Although we don't believe in timing the market or panicking over market movements, we do like to keep an eye on big changes -- just in case they're material to our investing thesis.

What: Shares of Zynga, (NASDAQ:ZNGA) dropped more than 12% Thursday following negative commentary from Sterne Agee analyst Arvind Bhatia.

So what: While Bhatia maintained his neutral rating on Zynga, he explained his checks indicate analysts may be too optimistic in calling for an adjusted fourth-quarter loss of $0.04 per share on sales of $138.82 million.

What's more, Bhatia claims Zynga's first-quarter guidance is "likely to disappoint" on lower-than-expected bookings -- the company's key measure for in-game virtual goods purchases -- and earnings before interest, taxes, depreciation and amortization. Specifically, he lowered his estimates for Zynga's Q1 bookings and EBITDA to $116 million and minus $17.2 million, respectively.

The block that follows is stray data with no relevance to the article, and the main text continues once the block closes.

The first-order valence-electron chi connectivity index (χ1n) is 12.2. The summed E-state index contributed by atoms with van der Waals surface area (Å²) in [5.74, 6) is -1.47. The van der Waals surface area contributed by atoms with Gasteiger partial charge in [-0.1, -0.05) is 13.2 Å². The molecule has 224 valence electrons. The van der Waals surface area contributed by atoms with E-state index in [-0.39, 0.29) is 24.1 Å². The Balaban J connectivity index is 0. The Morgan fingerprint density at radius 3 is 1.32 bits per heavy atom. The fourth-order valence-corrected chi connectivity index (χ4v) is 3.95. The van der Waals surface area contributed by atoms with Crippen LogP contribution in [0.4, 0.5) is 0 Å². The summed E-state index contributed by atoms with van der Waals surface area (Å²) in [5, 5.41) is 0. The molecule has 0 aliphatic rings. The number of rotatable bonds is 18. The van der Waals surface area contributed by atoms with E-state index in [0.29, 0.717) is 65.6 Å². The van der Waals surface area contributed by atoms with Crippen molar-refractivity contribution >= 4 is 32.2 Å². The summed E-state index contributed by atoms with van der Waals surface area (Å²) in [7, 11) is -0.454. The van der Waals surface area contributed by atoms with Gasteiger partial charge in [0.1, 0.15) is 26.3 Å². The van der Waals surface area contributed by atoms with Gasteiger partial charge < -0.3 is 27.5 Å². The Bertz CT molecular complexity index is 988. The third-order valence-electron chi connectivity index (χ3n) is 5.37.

Previously, Bhatia had expected Zynga to turn in Q1 bookings of $137 million, with EBITDA of minus $3.5 million.

Now what: The call also comes on the heels of Zynga's decision last Friday to finally drop the axe on one of its oldest titles, YoVille, by March 31, 2014. And while it's not unusual for Zynga to shut down unprofitable games in favor of newer, faster-growing titles, the YoVille announcement, in particular, has drawn the ire of its years-old global community of players, who've even started a petition to boycott Zynga unless it chooses to keep the title around.

But this also underscores the challenge Zynga faces in continuously pumping out massively popular, low-priced games with which it has a difficult time keeping a large enough number of consumers entertained for any meaningful period of time. That's why I think, until Zynga can prove it can stem the bleeding and resume profitable growth over the long term, investors would be wise to stay on the sidelines.

Fool contributor Steve Symington has no position in any stocks mentioned. The Motley Fool has no position in any of the stocks mentioned. Try any of our Foolish newsletter services free for 30 days. We Fools may not all hold the same opinions, but we all believe that considering a diverse range of insights makes us better investors. The Motley Fool has a disclosure policy.